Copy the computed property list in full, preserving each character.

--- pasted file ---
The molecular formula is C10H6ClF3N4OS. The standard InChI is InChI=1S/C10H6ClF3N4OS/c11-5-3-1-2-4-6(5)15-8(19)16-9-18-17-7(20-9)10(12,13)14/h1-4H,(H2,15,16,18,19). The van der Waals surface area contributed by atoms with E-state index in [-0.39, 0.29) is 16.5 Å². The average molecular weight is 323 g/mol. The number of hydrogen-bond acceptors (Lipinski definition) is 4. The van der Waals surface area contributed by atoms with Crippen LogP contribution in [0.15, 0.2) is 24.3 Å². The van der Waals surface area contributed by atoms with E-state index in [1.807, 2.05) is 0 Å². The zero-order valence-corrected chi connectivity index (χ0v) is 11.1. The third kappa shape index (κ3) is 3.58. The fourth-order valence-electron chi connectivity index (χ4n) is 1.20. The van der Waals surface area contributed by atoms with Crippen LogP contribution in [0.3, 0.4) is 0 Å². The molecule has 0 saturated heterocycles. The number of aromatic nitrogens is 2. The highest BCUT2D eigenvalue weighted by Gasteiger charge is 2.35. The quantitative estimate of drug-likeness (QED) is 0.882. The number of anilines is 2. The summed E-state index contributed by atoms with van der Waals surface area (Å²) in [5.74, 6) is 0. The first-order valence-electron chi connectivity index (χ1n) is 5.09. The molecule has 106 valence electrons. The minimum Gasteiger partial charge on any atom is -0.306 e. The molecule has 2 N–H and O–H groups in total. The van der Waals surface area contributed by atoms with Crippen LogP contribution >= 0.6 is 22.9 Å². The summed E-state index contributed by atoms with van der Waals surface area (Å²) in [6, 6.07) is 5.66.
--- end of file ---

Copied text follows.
The molecular formula is C10H6ClF3N4OS. The standard InChI is InChI=1S/C10H6ClF3N4OS/c11-5-3-1-2-4-6(5)15-8(19)16-9-18-17-7(20-9)10(12,13)14/h1-4H,(H2,15,16,18,19). The van der Waals surface area contributed by atoms with E-state index in [-0.39, 0.29) is 16.5 Å². The average molecular weight is 323 g/mol. The number of hydrogen-bond acceptors (Lipinski definition) is 4. The van der Waals surface area contributed by atoms with Crippen LogP contribution in [0.15, 0.2) is 24.3 Å². The van der Waals surface area contributed by atoms with E-state index in [1.807, 2.05) is 0 Å². The zero-order valence-corrected chi connectivity index (χ0v) is 11.1. The third kappa shape index (κ3) is 3.58. The fourth-order valence-electron chi connectivity index (χ4n) is 1.20. The van der Waals surface area contributed by atoms with Crippen LogP contribution in [0.3, 0.4) is 0 Å². The molecule has 0 saturated heterocycles. The number of aromatic nitrogens is 2. The highest BCUT2D eigenvalue weighted by Gasteiger charge is 2.35. The quantitative estimate of drug-likeness (QED) is 0.882. The number of anilines is 2. The summed E-state index contributed by atoms with van der Waals surface area (Å²) in [5.74, 6) is 0. The first-order valence-electron chi connectivity index (χ1n) is 5.09. The molecule has 106 valence electrons. The minimum Gasteiger partial charge on any atom is -0.306 e. The molecule has 2 N–H and O–H groups in total. The van der Waals surface area contributed by atoms with Crippen LogP contribution >= 0.6 is 22.9 Å². The summed E-state index contributed by atoms with van der Waals surface area (Å²) in [6, 6.07) is 5.66.